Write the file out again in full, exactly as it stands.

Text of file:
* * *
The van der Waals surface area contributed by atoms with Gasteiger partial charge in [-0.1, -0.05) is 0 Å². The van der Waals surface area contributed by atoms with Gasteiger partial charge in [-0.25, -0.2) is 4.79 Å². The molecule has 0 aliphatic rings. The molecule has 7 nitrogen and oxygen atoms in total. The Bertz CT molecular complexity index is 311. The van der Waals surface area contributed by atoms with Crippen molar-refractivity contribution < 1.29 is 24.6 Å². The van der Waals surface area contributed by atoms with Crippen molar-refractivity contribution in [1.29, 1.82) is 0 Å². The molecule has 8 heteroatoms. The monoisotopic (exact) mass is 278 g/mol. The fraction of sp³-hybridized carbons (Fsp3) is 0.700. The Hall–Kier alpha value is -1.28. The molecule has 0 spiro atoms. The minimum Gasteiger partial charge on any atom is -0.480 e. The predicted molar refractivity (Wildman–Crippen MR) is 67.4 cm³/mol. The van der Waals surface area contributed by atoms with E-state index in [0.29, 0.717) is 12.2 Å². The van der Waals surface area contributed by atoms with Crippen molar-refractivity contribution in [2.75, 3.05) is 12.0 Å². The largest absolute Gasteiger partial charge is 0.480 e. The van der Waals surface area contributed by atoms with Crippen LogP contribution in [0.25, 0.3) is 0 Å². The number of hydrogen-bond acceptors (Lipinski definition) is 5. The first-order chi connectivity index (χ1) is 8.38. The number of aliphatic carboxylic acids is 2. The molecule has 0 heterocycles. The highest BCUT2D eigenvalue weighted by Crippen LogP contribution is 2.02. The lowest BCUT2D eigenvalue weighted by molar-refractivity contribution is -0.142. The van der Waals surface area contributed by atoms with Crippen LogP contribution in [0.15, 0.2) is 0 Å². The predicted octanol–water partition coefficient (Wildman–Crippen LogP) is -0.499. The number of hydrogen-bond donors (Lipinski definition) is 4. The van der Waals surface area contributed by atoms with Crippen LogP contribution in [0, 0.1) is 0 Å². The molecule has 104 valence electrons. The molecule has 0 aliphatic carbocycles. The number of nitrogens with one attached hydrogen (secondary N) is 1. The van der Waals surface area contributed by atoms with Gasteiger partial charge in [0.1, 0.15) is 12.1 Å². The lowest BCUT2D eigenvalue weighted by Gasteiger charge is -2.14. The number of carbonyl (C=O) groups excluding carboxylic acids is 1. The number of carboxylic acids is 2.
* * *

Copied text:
The van der Waals surface area contributed by atoms with Gasteiger partial charge in [-0.1, -0.05) is 0 Å². The van der Waals surface area contributed by atoms with Gasteiger partial charge in [-0.25, -0.2) is 4.79 Å². The molecule has 0 aliphatic rings. The molecule has 7 nitrogen and oxygen atoms in total. The Bertz CT molecular complexity index is 311. The van der Waals surface area contributed by atoms with Crippen molar-refractivity contribution < 1.29 is 24.6 Å². The van der Waals surface area contributed by atoms with Crippen molar-refractivity contribution in [1.29, 1.82) is 0 Å². The molecule has 8 heteroatoms. The monoisotopic (exact) mass is 278 g/mol. The fraction of sp³-hybridized carbons (Fsp3) is 0.700. The Hall–Kier alpha value is -1.28. The molecule has 0 spiro atoms. The minimum Gasteiger partial charge on any atom is -0.480 e. The predicted molar refractivity (Wildman–Crippen MR) is 67.4 cm³/mol. The van der Waals surface area contributed by atoms with E-state index in [0.29, 0.717) is 12.2 Å². The van der Waals surface area contributed by atoms with Crippen molar-refractivity contribution in [2.75, 3.05) is 12.0 Å². The largest absolute Gasteiger partial charge is 0.480 e. The van der Waals surface area contributed by atoms with Crippen LogP contribution in [0.25, 0.3) is 0 Å². The number of hydrogen-bond acceptors (Lipinski definition) is 5. The first-order chi connectivity index (χ1) is 8.38. The number of aliphatic carboxylic acids is 2. The molecule has 0 heterocycles. The highest BCUT2D eigenvalue weighted by Crippen LogP contribution is 2.02. The lowest BCUT2D eigenvalue weighted by molar-refractivity contribution is -0.142. The van der Waals surface area contributed by atoms with Crippen LogP contribution in [0.15, 0.2) is 0 Å². The predicted octanol–water partition coefficient (Wildman–Crippen LogP) is -0.499. The number of hydrogen-bond donors (Lipinski definition) is 4. The van der Waals surface area contributed by atoms with Crippen LogP contribution in [0, 0.1) is 0 Å². The molecule has 104 valence electrons. The molecule has 0 aliphatic carbocycles. The number of nitrogens with one attached hydrogen (secondary N) is 1. The van der Waals surface area contributed by atoms with Gasteiger partial charge in [0.1, 0.15) is 12.1 Å². The lowest BCUT2D eigenvalue weighted by Gasteiger charge is -2.14. The number of carbonyl (C=O) groups excluding carboxylic acids is 1. The number of carboxylic acids is 2.